Governor Signs Brain Injury Bill into Law

March 23, 2021

Harrisonburg- On Thursday Governor Northam signed a bill into law that aims to make it easier for students with a brain injury to receive the appropriate educational supports and services in school. Delegate Tony Wilt (R-Broadway) patroned the bill during the 2021 Legislative Session after hearing from a local mother who faced difficulties in getting the appropriate services for her child with a brain injury.

The bill modifies the current definition of brain injury for special education services to be more inclusive of acquired brain injuries, beyond only those obtained through external physical force. The current narrow definition can result in some students with an acquired brain injury not receiving the appropriate services or receiving services that are unnecessary. Delegate Wilt worked with the constituent, Amanda Morris, Brain Injury Connections of the Shenandoah Valley, the Brain Injury Association of Virginia and the Virginia Department of Education to develop the bill last fall and ensure its passage in the General Assembly.

“March is Brain Injury Awareness month and it provides Brain Injury Connections of the Shenandoah Valley with additional opportunities for advocacy concerning the needs of individuals living with brain injury,” commented Cindy Noftsinger, Executive Director of the local organization. “We understand that people living with brain injury deserve better access to services and supports, but we need champions like Delegate Wilt and our parent advocate, Mrs. Morris, to help spread the word. With better understanding of the unique needs of persons with brain injury, our communities become aware of existing challenges and ways folks can help improve lives. When we all work together, as we did on this bill, we can make a huge impact on individuals, families and our community.”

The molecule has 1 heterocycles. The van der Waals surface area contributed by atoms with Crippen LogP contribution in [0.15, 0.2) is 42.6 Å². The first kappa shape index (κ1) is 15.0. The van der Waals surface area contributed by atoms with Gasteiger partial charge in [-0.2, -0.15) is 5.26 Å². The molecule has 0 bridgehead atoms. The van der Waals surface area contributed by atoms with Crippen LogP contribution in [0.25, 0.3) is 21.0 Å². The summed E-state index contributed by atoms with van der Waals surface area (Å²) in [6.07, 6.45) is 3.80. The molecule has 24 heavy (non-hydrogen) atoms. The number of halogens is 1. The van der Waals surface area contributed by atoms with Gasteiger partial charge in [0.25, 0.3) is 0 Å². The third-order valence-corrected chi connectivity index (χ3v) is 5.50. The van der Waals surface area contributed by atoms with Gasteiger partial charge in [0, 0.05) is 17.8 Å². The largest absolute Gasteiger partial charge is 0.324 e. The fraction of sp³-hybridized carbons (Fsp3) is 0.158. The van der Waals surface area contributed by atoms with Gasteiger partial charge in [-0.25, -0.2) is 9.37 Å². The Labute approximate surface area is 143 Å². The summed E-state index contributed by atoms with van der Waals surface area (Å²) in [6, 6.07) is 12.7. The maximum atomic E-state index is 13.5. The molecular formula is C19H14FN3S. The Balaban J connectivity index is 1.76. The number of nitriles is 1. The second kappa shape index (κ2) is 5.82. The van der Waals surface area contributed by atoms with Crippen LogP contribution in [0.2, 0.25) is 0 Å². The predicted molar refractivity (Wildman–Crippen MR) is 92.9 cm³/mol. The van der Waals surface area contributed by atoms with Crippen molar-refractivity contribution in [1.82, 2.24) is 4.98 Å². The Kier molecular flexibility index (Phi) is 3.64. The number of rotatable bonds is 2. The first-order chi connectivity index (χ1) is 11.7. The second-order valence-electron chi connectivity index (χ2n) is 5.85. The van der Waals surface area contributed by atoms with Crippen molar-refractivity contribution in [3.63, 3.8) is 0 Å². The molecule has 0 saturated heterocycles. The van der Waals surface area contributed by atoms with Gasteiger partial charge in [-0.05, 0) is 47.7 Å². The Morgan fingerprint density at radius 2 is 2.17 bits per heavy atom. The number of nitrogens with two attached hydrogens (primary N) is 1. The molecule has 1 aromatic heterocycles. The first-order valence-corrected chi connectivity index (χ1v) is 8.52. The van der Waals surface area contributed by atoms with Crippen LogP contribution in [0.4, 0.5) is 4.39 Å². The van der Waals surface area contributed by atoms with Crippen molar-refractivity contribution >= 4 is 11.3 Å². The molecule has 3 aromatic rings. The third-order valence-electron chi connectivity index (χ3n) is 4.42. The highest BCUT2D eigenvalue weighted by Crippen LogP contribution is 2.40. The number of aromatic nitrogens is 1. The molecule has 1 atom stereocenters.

“We are hopeful that this bill will fill the gap between the medical and educational field for children affected by brain injury and increase collaboration between educators and health professionals who are trained to provide guidance on the specific needs of the child’s cognitive abilities,” stated Mrs. Morris. “My son James was the inspiration for this bill, he has had to fight many battles in his life, the right to a free and appropriate education should not have been one of them.”

“I appreciate Mrs. Morris bringing this issue to my attention and I’m hopeful the broader definition will better meet the needs of students with a brain injury and their families,” said Wilt. “It’s certainly fitting this new policy that will benefit students with a brain injury was signed into law during Brain Injury Awareness Month.”

Brain Injury Connections of the Shenandoah Valley seeks to enhance the lives of individuals affected by brain injury through cultivating connections with information, services and resources. Through their work and the work of similar organizations, brain injury awareness and supports for individuals with a brain injury has made gains in recent years. In addition to this bill the General Assembly has passed several other reforms, including a bill sponsored by Delegate Wilt last year to ensure law enforcement crisis intervention team members have traumatic brain injury training.